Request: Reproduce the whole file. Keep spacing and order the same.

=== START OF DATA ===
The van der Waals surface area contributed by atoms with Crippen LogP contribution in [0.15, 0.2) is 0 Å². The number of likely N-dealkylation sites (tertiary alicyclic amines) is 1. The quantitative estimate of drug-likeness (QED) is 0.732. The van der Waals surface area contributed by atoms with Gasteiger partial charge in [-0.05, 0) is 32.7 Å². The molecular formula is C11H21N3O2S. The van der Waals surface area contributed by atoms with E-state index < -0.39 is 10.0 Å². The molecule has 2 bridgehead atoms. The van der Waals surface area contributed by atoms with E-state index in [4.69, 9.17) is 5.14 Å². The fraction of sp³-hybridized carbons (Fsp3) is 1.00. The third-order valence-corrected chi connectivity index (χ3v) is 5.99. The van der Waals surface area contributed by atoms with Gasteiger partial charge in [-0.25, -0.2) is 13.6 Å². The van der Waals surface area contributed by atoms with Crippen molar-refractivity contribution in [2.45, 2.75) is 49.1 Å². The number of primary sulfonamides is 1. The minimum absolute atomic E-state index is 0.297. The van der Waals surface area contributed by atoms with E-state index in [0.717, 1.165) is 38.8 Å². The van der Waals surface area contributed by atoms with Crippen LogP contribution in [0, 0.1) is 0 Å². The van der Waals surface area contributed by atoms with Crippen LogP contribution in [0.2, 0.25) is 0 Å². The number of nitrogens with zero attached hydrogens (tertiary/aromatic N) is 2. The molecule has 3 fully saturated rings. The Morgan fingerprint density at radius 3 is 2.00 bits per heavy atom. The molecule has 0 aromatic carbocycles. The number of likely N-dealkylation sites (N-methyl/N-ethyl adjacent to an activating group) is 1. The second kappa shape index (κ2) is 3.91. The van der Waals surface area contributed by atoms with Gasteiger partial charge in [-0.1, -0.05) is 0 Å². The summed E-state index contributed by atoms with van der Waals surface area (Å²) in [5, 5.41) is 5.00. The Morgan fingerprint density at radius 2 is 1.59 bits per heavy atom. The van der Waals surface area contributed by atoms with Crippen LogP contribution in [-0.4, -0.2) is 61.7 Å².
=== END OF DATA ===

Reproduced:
The van der Waals surface area contributed by atoms with Crippen LogP contribution in [0.15, 0.2) is 0 Å². The number of likely N-dealkylation sites (tertiary alicyclic amines) is 1. The quantitative estimate of drug-likeness (QED) is 0.732. The van der Waals surface area contributed by atoms with Gasteiger partial charge in [-0.05, 0) is 32.7 Å². The molecular formula is C11H21N3O2S. The van der Waals surface area contributed by atoms with E-state index < -0.39 is 10.0 Å². The molecule has 2 bridgehead atoms. The van der Waals surface area contributed by atoms with E-state index in [4.69, 9.17) is 5.14 Å². The fraction of sp³-hybridized carbons (Fsp3) is 1.00. The third-order valence-corrected chi connectivity index (χ3v) is 5.99. The van der Waals surface area contributed by atoms with Gasteiger partial charge in [-0.25, -0.2) is 13.6 Å². The van der Waals surface area contributed by atoms with Crippen molar-refractivity contribution in [2.45, 2.75) is 49.1 Å². The number of primary sulfonamides is 1. The minimum absolute atomic E-state index is 0.297. The van der Waals surface area contributed by atoms with E-state index in [0.717, 1.165) is 38.8 Å². The van der Waals surface area contributed by atoms with Crippen LogP contribution in [0, 0.1) is 0 Å². The van der Waals surface area contributed by atoms with Crippen LogP contribution in [0.2, 0.25) is 0 Å². The number of nitrogens with zero attached hydrogens (tertiary/aromatic N) is 2. The molecule has 3 fully saturated rings. The Morgan fingerprint density at radius 3 is 2.00 bits per heavy atom. The molecule has 0 aromatic carbocycles. The number of likely N-dealkylation sites (N-methyl/N-ethyl adjacent to an activating group) is 1. The second kappa shape index (κ2) is 3.91. The van der Waals surface area contributed by atoms with Gasteiger partial charge in [-0.1, -0.05) is 0 Å². The summed E-state index contributed by atoms with van der Waals surface area (Å²) in [5, 5.41) is 5.00. The Morgan fingerprint density at radius 2 is 1.59 bits per heavy atom. The van der Waals surface area contributed by atoms with Crippen LogP contribution in [-0.4, -0.2) is 61.7 Å².